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The Tibetan Plateau is the source of seven major rivers, including two of the longest rivers in Asia: the Salween and the Yellow River. A significant source of fresh water and wetland biodiversity, this area was established as the Three Rivers Source National Nature Reserve. However, the Tibetan Plateau is not only a site for water and biodiversity, it is also the center of traditional Tibetan culture, identity, livelihoods, and belief systems. Tibetan herders play an important role in environmental protection and identify themselves as rangeland protectors and local experts. This chapter explores how herders’ livelihoods are connected to the source of the Salween and Yellow Rivers, and how they have responded to environmental change on the Tibetan Plateau.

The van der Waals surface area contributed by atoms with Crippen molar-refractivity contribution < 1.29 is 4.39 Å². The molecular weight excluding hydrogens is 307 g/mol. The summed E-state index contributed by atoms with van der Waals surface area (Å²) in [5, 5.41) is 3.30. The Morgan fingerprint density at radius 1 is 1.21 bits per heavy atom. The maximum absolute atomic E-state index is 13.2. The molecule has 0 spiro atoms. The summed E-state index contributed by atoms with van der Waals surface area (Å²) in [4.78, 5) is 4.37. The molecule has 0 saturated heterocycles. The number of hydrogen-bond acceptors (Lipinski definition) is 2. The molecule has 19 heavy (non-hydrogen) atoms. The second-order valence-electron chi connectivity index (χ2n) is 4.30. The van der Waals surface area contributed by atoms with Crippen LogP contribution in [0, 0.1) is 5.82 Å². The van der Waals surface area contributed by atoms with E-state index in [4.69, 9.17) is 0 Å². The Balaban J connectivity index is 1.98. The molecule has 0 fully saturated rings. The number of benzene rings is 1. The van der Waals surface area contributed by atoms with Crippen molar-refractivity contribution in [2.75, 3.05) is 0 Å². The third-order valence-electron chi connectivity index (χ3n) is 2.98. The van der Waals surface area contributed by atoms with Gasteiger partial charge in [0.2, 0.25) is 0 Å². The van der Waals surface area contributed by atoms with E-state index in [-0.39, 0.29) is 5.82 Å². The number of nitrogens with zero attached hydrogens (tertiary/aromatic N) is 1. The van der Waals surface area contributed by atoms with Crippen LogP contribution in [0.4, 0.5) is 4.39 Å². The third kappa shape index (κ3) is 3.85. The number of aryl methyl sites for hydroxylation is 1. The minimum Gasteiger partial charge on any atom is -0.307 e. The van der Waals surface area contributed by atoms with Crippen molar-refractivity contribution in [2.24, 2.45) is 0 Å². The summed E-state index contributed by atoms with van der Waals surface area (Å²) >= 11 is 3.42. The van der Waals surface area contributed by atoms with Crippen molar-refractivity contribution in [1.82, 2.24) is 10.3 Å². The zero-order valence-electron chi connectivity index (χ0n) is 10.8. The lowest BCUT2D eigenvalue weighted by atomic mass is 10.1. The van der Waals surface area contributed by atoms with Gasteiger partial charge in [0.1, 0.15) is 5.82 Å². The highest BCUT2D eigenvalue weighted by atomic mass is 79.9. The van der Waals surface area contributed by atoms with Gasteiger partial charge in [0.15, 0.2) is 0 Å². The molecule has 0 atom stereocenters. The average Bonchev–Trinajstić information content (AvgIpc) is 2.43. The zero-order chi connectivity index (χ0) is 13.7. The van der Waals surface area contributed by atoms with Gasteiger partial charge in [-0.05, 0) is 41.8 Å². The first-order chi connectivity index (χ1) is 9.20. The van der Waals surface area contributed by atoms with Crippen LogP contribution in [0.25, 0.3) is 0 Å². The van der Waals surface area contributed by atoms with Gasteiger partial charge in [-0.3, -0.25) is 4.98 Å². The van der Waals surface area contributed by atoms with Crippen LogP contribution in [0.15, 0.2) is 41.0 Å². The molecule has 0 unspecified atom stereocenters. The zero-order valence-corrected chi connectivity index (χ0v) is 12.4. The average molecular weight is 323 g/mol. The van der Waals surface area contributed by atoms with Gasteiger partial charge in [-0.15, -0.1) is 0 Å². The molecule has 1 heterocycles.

In Tibetan language, the Salween is known as Gyalmo Ngulchu and the Yellow River is called Ma Chu.
There are a variety of “experimental zones” across China. They are not all the same, with different policies and different practices. I have explained here how local people see it, but it is not always entirely clear.
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- Local Knowledge and Rangeland Protection on the Tibetan Plateau: Lessons for Conservation and Co-management of the Upper Nu-Salween and Yellow River Watersheds
Ka Ji Jia